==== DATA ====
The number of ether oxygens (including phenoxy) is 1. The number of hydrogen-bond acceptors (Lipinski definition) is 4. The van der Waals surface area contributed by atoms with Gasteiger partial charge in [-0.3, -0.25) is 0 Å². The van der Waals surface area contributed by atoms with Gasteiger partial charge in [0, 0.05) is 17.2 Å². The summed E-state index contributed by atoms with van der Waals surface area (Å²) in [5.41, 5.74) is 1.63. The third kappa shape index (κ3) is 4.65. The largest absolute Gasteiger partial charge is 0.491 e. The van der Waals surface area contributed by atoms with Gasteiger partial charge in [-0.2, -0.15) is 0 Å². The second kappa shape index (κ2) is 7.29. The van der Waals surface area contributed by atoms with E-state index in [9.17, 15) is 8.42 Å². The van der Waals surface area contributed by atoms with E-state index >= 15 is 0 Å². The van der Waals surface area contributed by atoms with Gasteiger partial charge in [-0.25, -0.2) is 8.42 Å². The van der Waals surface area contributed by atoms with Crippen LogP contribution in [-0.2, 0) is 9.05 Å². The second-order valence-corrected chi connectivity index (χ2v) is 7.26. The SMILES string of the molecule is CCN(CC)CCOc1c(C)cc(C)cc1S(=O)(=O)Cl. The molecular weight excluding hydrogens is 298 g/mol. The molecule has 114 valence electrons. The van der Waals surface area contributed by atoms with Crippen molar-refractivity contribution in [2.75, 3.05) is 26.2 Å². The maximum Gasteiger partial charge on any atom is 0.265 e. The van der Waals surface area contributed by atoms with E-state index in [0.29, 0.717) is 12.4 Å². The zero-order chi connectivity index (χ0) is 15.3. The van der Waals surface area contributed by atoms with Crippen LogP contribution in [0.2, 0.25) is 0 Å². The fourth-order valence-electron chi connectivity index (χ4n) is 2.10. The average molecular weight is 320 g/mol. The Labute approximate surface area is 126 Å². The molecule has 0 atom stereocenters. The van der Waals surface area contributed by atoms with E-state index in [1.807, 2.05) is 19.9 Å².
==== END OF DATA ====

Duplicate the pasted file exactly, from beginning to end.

The number of ether oxygens (including phenoxy) is 1. The number of hydrogen-bond acceptors (Lipinski definition) is 4. The van der Waals surface area contributed by atoms with Gasteiger partial charge in [-0.3, -0.25) is 0 Å². The van der Waals surface area contributed by atoms with Gasteiger partial charge in [0, 0.05) is 17.2 Å². The summed E-state index contributed by atoms with van der Waals surface area (Å²) in [5.41, 5.74) is 1.63. The third kappa shape index (κ3) is 4.65. The largest absolute Gasteiger partial charge is 0.491 e. The van der Waals surface area contributed by atoms with Gasteiger partial charge in [-0.2, -0.15) is 0 Å². The second kappa shape index (κ2) is 7.29. The van der Waals surface area contributed by atoms with E-state index in [9.17, 15) is 8.42 Å². The van der Waals surface area contributed by atoms with E-state index >= 15 is 0 Å². The van der Waals surface area contributed by atoms with Gasteiger partial charge in [-0.25, -0.2) is 8.42 Å². The van der Waals surface area contributed by atoms with Crippen LogP contribution in [-0.2, 0) is 9.05 Å². The second-order valence-corrected chi connectivity index (χ2v) is 7.26. The SMILES string of the molecule is CCN(CC)CCOc1c(C)cc(C)cc1S(=O)(=O)Cl. The molecular weight excluding hydrogens is 298 g/mol. The molecule has 114 valence electrons. The van der Waals surface area contributed by atoms with Crippen molar-refractivity contribution in [2.75, 3.05) is 26.2 Å². The maximum Gasteiger partial charge on any atom is 0.265 e. The van der Waals surface area contributed by atoms with E-state index in [0.29, 0.717) is 12.4 Å². The zero-order chi connectivity index (χ0) is 15.3. The van der Waals surface area contributed by atoms with Crippen LogP contribution in [0.2, 0.25) is 0 Å². The fourth-order valence-electron chi connectivity index (χ4n) is 2.10. The average molecular weight is 320 g/mol. The Labute approximate surface area is 126 Å². The molecule has 0 atom stereocenters. The van der Waals surface area contributed by atoms with E-state index in [1.807, 2.05) is 19.9 Å².